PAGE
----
“And she’s manning the show all by herself, and that says a lot. She’s garnered the respect of the industry. She has a name in the NFL that guys are willing to talk to her, players are willing to come on the show and hang out. And she’s funny. And for me, that combination is what you’re looking for, that’s what I want in my television.”

As for returning to sports television after not doing that since 2019, Beadle said it felt like something she eventually wanted to get back to even from the start.

“At some point I had to do something, right? I was 45 [after leaving ESPN in 2019], I was just like ‘I can’t not work ever again, I’m not tech rich, that’s not going to happen.’ And my intention had always been, the minute I left the last place, to travel. And I started doing that, and then COVID hit. So that extra year was just a bonus really, no one had any intention of taking that much time off.”

“And then I knew also that when I did start working again, my biggest priority to myself was that I do jobs I enjoy with people I like. I’ve learned a lot, I think, along the way, and who you work with on a daily basis and the people that are surrounding you, are more important honestly than what the job is to me.”

“Because you have to love it. We’re not doctors, we’re not cops, we’re not doing jobs that are dangerous, we’re doing things that are supposed to be fun. When they stop being fun, I don’t want to do it.”

Beadle has often been a prominent commentator on women in sports media. She said the general environment for women in sports media seems better in 2023 than it has been at some times in past, but for her, she’s also less willing to hear criticisms of women being in that space than she used to be.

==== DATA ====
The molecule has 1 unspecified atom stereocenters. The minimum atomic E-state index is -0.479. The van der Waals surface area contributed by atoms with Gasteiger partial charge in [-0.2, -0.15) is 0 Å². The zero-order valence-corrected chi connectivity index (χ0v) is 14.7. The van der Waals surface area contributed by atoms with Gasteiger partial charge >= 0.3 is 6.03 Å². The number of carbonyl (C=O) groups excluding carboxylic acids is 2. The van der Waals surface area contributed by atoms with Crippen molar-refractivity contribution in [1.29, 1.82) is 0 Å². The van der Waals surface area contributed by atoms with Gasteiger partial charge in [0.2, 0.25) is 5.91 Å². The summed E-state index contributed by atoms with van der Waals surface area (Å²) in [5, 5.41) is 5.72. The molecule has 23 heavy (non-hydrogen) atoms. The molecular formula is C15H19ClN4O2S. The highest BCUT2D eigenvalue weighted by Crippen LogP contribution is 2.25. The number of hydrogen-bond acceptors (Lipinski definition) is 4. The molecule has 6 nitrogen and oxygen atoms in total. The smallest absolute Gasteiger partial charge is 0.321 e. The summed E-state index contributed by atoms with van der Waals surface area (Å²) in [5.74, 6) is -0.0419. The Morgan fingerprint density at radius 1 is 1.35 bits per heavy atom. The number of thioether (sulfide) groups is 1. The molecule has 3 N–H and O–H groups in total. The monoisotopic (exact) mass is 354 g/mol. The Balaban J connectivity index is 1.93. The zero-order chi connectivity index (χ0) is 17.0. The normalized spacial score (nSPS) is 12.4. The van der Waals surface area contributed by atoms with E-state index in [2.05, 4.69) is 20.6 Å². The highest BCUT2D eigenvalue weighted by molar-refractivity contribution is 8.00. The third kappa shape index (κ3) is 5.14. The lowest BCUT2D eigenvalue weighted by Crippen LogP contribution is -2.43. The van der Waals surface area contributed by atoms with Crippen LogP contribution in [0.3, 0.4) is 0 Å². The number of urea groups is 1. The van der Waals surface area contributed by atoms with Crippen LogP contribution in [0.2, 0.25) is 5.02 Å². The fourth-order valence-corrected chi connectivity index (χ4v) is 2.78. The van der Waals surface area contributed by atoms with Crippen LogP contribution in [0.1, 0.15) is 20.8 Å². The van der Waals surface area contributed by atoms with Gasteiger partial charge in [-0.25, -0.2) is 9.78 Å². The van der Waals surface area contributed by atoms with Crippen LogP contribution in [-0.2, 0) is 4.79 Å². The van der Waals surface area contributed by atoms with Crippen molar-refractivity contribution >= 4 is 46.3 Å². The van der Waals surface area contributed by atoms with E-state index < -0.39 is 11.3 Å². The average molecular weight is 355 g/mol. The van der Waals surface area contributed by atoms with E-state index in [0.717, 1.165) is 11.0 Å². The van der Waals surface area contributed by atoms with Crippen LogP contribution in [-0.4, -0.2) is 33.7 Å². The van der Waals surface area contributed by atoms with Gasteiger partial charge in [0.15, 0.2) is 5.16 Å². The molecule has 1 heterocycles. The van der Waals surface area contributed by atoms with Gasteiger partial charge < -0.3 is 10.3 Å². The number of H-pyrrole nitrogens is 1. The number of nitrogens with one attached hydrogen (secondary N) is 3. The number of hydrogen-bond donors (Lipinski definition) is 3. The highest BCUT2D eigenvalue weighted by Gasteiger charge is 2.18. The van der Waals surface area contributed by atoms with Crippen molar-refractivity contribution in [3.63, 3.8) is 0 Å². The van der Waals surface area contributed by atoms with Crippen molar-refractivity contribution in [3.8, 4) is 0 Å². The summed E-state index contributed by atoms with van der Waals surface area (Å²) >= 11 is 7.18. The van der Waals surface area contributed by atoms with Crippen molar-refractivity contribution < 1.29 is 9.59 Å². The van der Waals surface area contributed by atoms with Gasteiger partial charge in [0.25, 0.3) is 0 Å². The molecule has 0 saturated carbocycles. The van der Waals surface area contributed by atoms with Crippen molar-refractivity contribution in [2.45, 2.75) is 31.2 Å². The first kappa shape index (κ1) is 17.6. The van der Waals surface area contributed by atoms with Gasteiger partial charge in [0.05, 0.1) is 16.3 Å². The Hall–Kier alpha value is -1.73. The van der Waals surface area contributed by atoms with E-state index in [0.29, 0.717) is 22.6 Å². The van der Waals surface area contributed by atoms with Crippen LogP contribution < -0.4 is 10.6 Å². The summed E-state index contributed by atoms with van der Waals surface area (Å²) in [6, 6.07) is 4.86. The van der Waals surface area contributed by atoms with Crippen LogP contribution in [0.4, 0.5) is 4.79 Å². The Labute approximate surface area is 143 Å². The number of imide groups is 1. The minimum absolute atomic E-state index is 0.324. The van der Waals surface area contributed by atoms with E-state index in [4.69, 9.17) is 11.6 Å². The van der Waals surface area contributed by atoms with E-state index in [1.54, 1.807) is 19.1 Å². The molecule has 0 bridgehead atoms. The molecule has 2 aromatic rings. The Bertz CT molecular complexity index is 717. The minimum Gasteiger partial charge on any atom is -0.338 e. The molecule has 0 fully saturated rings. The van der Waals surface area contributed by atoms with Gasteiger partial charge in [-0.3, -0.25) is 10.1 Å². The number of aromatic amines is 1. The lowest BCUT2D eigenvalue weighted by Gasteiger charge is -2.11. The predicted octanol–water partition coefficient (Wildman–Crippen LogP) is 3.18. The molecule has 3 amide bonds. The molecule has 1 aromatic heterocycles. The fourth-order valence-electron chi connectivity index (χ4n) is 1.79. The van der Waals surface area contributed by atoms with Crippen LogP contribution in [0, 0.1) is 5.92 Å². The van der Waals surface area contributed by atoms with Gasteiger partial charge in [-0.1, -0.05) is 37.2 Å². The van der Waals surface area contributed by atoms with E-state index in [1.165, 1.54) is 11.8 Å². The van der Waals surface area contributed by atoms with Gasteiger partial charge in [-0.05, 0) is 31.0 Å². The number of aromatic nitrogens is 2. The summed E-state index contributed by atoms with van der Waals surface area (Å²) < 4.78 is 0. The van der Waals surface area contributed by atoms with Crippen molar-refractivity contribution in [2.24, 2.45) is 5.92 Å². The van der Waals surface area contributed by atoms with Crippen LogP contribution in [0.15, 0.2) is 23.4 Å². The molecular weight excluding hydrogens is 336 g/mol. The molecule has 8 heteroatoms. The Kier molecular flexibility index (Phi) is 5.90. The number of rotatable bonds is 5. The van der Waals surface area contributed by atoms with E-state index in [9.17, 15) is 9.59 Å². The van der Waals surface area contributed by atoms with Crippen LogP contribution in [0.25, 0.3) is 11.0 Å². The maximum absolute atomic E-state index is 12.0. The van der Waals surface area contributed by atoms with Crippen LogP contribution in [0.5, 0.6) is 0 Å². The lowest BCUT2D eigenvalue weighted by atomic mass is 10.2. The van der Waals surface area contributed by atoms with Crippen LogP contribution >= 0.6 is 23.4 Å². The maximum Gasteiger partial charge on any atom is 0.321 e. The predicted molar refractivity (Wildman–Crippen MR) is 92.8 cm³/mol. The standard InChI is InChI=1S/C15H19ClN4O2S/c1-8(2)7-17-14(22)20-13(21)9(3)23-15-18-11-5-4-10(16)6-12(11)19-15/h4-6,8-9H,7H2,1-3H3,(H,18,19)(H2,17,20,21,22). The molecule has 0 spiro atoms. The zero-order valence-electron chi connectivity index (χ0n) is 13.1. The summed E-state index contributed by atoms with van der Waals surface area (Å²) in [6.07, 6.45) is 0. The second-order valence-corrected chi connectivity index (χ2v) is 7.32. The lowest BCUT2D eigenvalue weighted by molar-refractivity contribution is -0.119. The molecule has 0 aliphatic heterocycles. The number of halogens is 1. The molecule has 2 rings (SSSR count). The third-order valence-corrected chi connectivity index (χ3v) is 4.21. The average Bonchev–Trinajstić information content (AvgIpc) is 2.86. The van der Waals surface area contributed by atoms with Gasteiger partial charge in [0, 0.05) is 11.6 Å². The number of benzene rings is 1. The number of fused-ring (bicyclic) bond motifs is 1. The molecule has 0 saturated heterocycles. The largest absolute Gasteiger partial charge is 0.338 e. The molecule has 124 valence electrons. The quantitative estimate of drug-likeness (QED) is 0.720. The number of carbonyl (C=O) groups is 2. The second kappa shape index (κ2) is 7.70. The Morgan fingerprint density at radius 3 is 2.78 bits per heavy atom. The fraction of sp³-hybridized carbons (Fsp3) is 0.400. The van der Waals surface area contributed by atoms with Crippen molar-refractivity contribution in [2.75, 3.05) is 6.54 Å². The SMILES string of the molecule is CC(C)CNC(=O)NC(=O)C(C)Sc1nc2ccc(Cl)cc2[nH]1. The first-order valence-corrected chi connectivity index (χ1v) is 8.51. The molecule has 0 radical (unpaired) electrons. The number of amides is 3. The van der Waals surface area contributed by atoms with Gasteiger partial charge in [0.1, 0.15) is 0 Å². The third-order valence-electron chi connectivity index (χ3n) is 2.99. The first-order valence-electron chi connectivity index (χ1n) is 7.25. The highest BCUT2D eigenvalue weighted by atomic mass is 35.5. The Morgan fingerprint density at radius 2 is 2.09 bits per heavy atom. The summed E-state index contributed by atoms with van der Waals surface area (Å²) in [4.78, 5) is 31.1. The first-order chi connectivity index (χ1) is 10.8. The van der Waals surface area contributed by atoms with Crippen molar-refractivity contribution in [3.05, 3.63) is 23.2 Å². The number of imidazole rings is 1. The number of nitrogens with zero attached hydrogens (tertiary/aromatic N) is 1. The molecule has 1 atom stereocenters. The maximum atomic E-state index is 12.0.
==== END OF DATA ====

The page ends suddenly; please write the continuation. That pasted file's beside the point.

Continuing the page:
“I never really felt like the battle was necessarily uphill just because I was a woman in sports. Ironically, some of my biggest obstacles were other women in sports, so that will always remain to me the funny thing that, behind the scenes, people don’t understand sometimes. It’s not the dudes always. It is a lot, but not always. It’s hard, because I can’t tell you whether it’s gotten better or whether I stopped listening more. It could be a combination of the two, to be honest with you.”

She said it does seem positive that more women are gaining prominent TV roles than we’ve necessarily seen in the past.

“I can say that from my own personal observation and consumption of media, I see a lot more women doing a lot more things. And I guess if that’s the way we’re going to gauge the progress, then it’s definitely headed in the right direction.”

“You see a lot more women hosting big studio shows. I always say this, and I never mean it with disrespect, but you see us doing more than just sideline reporting, and that for me was always the gauge of progress. And that makes me happy. I like seeing that we are not just that anymore.”

As for Run It Back, Beadle said the key goal is to just keep doing it, and to keep making it better.

“I just want us to keep doing it. I don’t have any sort of goals in that sense, other than while it’s fun and we’re learning every day. When you put something like this together, it seems like you talk about it for a while, and then the actual coming together is overnight. It’s like ‘Oh crap, we’ve got a show tomorrow, I had no idea.'”

“So for me, it’s watching us all grow, getting better at it. …It’s just to keep it going, get bigger, better, have guests. Any show getting bigger, I’m a big supporter of that. And I hope we get a shot at doing the same.”

Run It Back airs Mondays to Wednesdays at 10 a.m. ET on FanDuel TV and the FanDuel TV+ streaming app. More on how to watch it is here.

About Andrew Bucholtz

Andrew Bucholtz has been covering sports media for Awful Announcing since 2012. He is also a staff writer for The Comeback. His previous work includes time at Yahoo! Sports Canada and Black Press.